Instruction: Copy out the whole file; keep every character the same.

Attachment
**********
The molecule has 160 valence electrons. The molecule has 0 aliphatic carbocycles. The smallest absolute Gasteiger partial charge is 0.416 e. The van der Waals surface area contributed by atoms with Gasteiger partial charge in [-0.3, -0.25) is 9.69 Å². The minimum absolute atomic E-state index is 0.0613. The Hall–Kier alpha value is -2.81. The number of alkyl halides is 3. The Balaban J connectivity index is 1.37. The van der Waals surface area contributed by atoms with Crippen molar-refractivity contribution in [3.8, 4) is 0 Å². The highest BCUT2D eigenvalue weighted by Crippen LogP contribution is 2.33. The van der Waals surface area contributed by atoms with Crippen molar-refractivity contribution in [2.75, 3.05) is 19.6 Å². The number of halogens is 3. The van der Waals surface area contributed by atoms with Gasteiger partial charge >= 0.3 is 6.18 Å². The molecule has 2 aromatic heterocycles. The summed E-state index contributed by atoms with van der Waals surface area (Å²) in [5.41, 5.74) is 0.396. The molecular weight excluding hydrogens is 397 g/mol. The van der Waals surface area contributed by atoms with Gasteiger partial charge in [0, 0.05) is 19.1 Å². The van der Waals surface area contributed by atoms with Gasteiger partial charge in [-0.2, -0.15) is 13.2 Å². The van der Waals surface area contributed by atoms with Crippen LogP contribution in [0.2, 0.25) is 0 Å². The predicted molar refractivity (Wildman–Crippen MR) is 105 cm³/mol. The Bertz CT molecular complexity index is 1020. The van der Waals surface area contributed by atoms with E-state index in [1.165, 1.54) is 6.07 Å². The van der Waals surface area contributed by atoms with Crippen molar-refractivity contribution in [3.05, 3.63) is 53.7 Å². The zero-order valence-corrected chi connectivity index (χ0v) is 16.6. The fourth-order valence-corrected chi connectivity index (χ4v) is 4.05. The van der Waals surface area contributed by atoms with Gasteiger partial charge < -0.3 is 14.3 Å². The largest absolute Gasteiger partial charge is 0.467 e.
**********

The molecule has 160 valence electrons. The molecule has 0 aliphatic carbocycles. The smallest absolute Gasteiger partial charge is 0.416 e. The van der Waals surface area contributed by atoms with Gasteiger partial charge in [-0.3, -0.25) is 9.69 Å². The minimum absolute atomic E-state index is 0.0613. The Hall–Kier alpha value is -2.81. The number of alkyl halides is 3. The Balaban J connectivity index is 1.37. The van der Waals surface area contributed by atoms with Crippen molar-refractivity contribution in [3.8, 4) is 0 Å². The highest BCUT2D eigenvalue weighted by Crippen LogP contribution is 2.33. The van der Waals surface area contributed by atoms with Crippen molar-refractivity contribution in [2.75, 3.05) is 19.6 Å². The number of halogens is 3. The van der Waals surface area contributed by atoms with Gasteiger partial charge >= 0.3 is 6.18 Å². The molecule has 2 aromatic heterocycles. The summed E-state index contributed by atoms with van der Waals surface area (Å²) in [5.41, 5.74) is 0.396. The molecular weight excluding hydrogens is 397 g/mol. The van der Waals surface area contributed by atoms with Gasteiger partial charge in [0, 0.05) is 19.1 Å². The van der Waals surface area contributed by atoms with Gasteiger partial charge in [-0.2, -0.15) is 13.2 Å². The van der Waals surface area contributed by atoms with Crippen LogP contribution in [0.2, 0.25) is 0 Å². The predicted molar refractivity (Wildman–Crippen MR) is 105 cm³/mol. The Bertz CT molecular complexity index is 1020. The van der Waals surface area contributed by atoms with E-state index in [1.165, 1.54) is 6.07 Å². The van der Waals surface area contributed by atoms with Crippen molar-refractivity contribution in [3.05, 3.63) is 53.7 Å². The zero-order valence-corrected chi connectivity index (χ0v) is 16.6. The fourth-order valence-corrected chi connectivity index (χ4v) is 4.05. The van der Waals surface area contributed by atoms with Gasteiger partial charge < -0.3 is 14.3 Å². The largest absolute Gasteiger partial charge is 0.467 e.